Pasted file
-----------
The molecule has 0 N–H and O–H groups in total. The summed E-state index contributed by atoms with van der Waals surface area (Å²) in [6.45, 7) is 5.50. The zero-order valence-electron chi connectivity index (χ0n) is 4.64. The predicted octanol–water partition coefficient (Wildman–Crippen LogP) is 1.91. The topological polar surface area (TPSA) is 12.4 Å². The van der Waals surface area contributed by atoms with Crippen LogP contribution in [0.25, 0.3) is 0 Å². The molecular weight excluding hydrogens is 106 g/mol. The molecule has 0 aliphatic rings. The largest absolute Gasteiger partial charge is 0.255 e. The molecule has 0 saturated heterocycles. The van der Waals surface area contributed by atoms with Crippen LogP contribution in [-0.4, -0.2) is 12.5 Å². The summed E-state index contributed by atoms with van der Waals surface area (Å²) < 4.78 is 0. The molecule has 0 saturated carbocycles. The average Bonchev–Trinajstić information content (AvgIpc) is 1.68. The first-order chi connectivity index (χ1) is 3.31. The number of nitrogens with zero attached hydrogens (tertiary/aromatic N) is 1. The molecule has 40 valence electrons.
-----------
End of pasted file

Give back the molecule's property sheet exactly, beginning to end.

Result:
The molecule has 0 N–H and O–H groups in total. The summed E-state index contributed by atoms with van der Waals surface area (Å²) in [6.45, 7) is 5.50. The zero-order valence-electron chi connectivity index (χ0n) is 4.64. The predicted octanol–water partition coefficient (Wildman–Crippen LogP) is 1.91. The topological polar surface area (TPSA) is 12.4 Å². The van der Waals surface area contributed by atoms with Crippen LogP contribution in [0.25, 0.3) is 0 Å². The molecular weight excluding hydrogens is 106 g/mol. The molecule has 0 aliphatic rings. The largest absolute Gasteiger partial charge is 0.255 e. The molecule has 0 saturated heterocycles. The van der Waals surface area contributed by atoms with Crippen LogP contribution in [-0.4, -0.2) is 12.5 Å². The summed E-state index contributed by atoms with van der Waals surface area (Å²) < 4.78 is 0. The molecule has 0 saturated carbocycles. The average Bonchev–Trinajstić information content (AvgIpc) is 1.68. The first-order chi connectivity index (χ1) is 3.31. The number of nitrogens with zero attached hydrogens (tertiary/aromatic N) is 1. The molecule has 40 valence electrons.